Under proposed paragraph (h)(4), if a locking mechanism becomes inoperative in the interval between a locomotive's periodic inspection dates, this provision does not require that a locomotive be removed from service upon the discovery of an inoperative locking mechanism. Railroads may continue to use the locomotive without an operative lock. However, if such equipment covered by proposed § 232.103(n)(6) is left unattended and without an operative lock, then the railroad must default to the alternative securement option governing the reverser under proposed § 232.103(n)(8)(ii) or fall under the exception provided per proposed § 232.103(n)(8)(iii).

IV. Regulatory Impact and Notices

A. Executive Orders 12866 and 13563 and DOT Regulatory Policies and Procedures

This proposed rule has been evaluated in accordance with existing policies and procedures, and determined to be significant under Executive Order 12866, Executive Order 13563, and DOT policies and procedures. 44 FR 11034 (Feb. 26, 1979). For purposes of analyzing this rule, FRA uses as a baseline the rules in effect at the time of publication, including Emergency Order 28. The analysis separately quantifies ongoing costs of Emergency Order 28 that might exceed business practices that would remain in effect in absence of Emergency Order 28. It is reasonable to assume that most of the requirements of Emergency Order 28 would continue as business practices; for example the railroads have already improved their practices in determining the proper application of hand brakes to secure a train and the verification that the hand brake application is adequate. Further, the exterior locking mechanism provision in the rule reflects an existing commitment among AAR member railroads, which had been working on developing a lock standard applicable to its members for over a year, so the costs associated with this provision are limited to non-AAR member railroads, primarily short line railroads. This analysis also does not include sunk costs.

FRA was able to quantify the costs of the proposed rule, but not able to quantify all the benefits, as many of the benefits are the result of reducing risk from high consequence, low probability events that are not easily quantified. Thus, FRA will discuss the benefits that can be quantified, that by themselves justify the cost of the proposal and will provide a brief discussion of the non-quantified benefits. The monetized discounted and annualized net benefits would be:

Discounted valuesDiscounted value
Discount factor
7%3%
Total$1,076,984$1,479,331
Annualized95,00996,538

Statement of Need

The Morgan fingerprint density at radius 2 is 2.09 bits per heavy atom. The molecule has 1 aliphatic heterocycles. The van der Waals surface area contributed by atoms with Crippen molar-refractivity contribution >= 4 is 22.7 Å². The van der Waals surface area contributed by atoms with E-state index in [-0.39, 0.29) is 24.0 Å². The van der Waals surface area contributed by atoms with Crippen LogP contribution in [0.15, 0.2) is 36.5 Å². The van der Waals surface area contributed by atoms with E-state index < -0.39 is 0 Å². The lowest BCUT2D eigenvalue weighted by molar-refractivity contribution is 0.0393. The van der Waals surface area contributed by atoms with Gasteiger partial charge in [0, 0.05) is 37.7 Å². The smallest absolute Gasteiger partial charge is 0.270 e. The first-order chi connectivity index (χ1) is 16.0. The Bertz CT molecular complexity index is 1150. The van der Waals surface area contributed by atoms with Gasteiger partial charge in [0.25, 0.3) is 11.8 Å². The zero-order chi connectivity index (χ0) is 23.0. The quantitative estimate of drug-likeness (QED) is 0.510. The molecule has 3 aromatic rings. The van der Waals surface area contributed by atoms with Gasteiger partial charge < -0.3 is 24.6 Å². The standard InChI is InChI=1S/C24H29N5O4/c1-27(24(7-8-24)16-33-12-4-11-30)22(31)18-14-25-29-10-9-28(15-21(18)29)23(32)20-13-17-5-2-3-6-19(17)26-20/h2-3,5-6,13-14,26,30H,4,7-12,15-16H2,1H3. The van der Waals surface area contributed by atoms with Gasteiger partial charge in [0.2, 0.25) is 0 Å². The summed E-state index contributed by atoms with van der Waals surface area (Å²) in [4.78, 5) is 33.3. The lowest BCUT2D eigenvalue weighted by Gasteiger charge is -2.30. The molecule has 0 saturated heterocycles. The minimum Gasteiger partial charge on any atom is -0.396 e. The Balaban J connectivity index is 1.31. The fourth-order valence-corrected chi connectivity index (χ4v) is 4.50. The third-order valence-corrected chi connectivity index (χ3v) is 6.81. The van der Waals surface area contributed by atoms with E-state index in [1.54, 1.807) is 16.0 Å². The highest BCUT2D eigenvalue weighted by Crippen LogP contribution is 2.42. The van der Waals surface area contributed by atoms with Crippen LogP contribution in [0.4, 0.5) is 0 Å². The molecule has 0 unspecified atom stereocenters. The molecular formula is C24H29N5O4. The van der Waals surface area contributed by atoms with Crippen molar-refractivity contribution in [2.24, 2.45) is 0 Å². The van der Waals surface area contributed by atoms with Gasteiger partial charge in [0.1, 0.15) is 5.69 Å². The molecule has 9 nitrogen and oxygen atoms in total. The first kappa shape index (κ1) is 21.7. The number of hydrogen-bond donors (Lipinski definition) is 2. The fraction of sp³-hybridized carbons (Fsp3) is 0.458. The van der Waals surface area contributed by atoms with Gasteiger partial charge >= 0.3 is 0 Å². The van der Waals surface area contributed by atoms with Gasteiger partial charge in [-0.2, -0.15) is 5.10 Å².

The United States has experienced a dramatic growth in the quantity of flammable materials being shipped by rail in recent years. According to the rail industry, in the U.S. in 2009, there were 10,800 carloads of crude oil shipped by rail. In 2013, there were 400,000 carloads. In the Bakken region, over one million barrels a day of crude oil was produced in March 2014,[17] most of which is transported by rail. Transporting flammable material carries safety and environmental risks. The risk of flammability is compounded in the context of rail transportation because petroleum crude oil and ethanol are commonly shipped in large unit trains. In recent years, train accidents involving a flammable material release and resulting fire with severe consequences have occurred with increasing frequency (i.e. Arcadia, OH, Plevna, MT, Casselton, ND, Aliceville, AL, Lac-Mégantic, Quebec).

Shippers and rail companies are not insured against the full liability of the potential consequences of incidents involving hazardous materials. As a result, these events impose externalities. Among Class I railroads, a self-insured retention of $25 million is common, though it can be as much as $50 million, especially when PIH/TIH material is involved. Smaller regional and short line carriers, i.e., Class II and Class III railroads, on the other hand, typically maintain retention levels well below $25 million as they usually have a more conservative view of risk and usually do not have the cash-flow to support substantial self-insurance levels. At this time, the maximum coverage available in the commercial rail insurance market appears to be $1 billion per carrier, per incident.[18] While this level of insurance is sufficient for the vast majority of accidents, it appears that no amount of coverage is adequate to cover a higher consequence event. One example of this issue is the incident that occurred at Lac Mégantic, Quebec, in July of 2013. The rail carrier responsible for the incident was covered for a maximum of $25 million in insurance liability, and it had to declare bankruptcy because that coverage and the companies remaining capital combined were insufficient to pay for more than a fraction of the harm that was caused. This is one example where rail carriers and shippers may not bear the entire cost of “making whole” those affected when an incident Start Printed Page 53369involving crude and ethanol shipment by rail occurs.